Dr PN Lategan, working for the Transvaal Coal Owners’ Association in Johannesburg in the early 1920s wrote his doctoral thesis for the Imperial College of Science in London on The Low-Temperature Carbonisation of South African Coal. In the course of his research he visited Germany and, on his return home, tried to get some of the methods he had observed there to work. The next close investigation of the idea came from Dr F Meyer, working as technical adviser to the Department of Commerce and Industries. He wrote a White Paper for government in 1927, describing various oil-from-coal processes being used overseas and their potential for South Africa. Then in the 1930s, unreported by the press, a young student named Etienne Rousseau obtained his MSc degree from the oldest and most prestigious of the Afrikaans universities, Stellenbosch. Rousseau would become Sasol’s first managing director. In retrospect, that could seem almost inevitable, for the subject of his master’s thesis was The sulphur content of coals and oil shales, a highly relevant matter for anyone wanting to produce synthetic oil.

Read Sasol story `Mind over matter'.

Student Idea competition-India

 Ministry of Education (MoE), Govt. of India has established ‘MoE’s Innovation Cell (MIC)’ to systematically foster the culture of Innovation amongst all Higher Education Institutions (HEIs). The primary mandate of MIC is to encourage, inspire and nurture young students by supporting them to work with new ideas and transform them into prototypes while they are informative years. Outcome of Smart India Hackathon 2019:

34 Themes

806 ideas

565 for government agencies

241 for Industry.

Check the Idea description and team details: https://www.mic.gov.in/micoutcome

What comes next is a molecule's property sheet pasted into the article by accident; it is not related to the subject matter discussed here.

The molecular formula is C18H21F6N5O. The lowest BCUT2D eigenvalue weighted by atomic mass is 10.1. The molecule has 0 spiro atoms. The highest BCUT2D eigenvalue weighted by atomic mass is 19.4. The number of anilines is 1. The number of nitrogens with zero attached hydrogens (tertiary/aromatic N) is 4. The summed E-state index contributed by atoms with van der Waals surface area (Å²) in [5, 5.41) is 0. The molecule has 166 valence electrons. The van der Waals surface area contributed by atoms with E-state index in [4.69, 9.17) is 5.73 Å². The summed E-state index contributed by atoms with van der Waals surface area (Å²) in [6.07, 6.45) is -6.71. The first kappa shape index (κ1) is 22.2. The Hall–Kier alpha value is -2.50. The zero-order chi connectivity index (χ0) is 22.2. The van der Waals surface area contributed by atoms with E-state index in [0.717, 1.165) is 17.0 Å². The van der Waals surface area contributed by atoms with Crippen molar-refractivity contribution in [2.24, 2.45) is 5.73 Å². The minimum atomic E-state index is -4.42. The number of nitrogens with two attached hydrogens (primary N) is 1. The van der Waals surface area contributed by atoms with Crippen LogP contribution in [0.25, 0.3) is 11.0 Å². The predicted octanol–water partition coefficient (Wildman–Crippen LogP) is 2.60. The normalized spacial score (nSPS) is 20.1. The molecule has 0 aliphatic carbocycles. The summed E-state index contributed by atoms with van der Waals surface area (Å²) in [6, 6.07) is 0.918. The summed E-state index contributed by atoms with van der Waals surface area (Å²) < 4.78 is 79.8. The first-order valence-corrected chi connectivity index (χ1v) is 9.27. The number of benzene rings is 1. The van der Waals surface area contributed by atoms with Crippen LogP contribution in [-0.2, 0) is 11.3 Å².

Thursday, October 15, 2020

Verified agricultural carbon credits.


Carbon farming practice is now a reality. indigo is one the service providers: https://www.indigoag.com/for-growers/indigo-carbon

Indigi AG announced first corporate carbon credit buyers. Each credit is priced at $20 per tonne of carbon dioxide equivalent sequestered in the 2020 growing season. To generate credits, Indigo is implementing what it describes as two novel methods for measuring and verifying the net on-farm GHG emissions impact of management practice changes. 

https://agfundernews.com/carbon-harvest-indigo-ag-nori-announce-first-corporate-carbon-credit-buyers.html?

US Department of Agriculture runs COMET-Farm tool which estimates the ‘carbon footprint’ for all or part of your farm/ranch operation and allows you to evaluate different options, which you select, for reducing GHG emissions and sequestering more carbon. General guidance is provided about potential changes to your management practices that are likely to sequester carbon and reduce greenhouse gas emissions.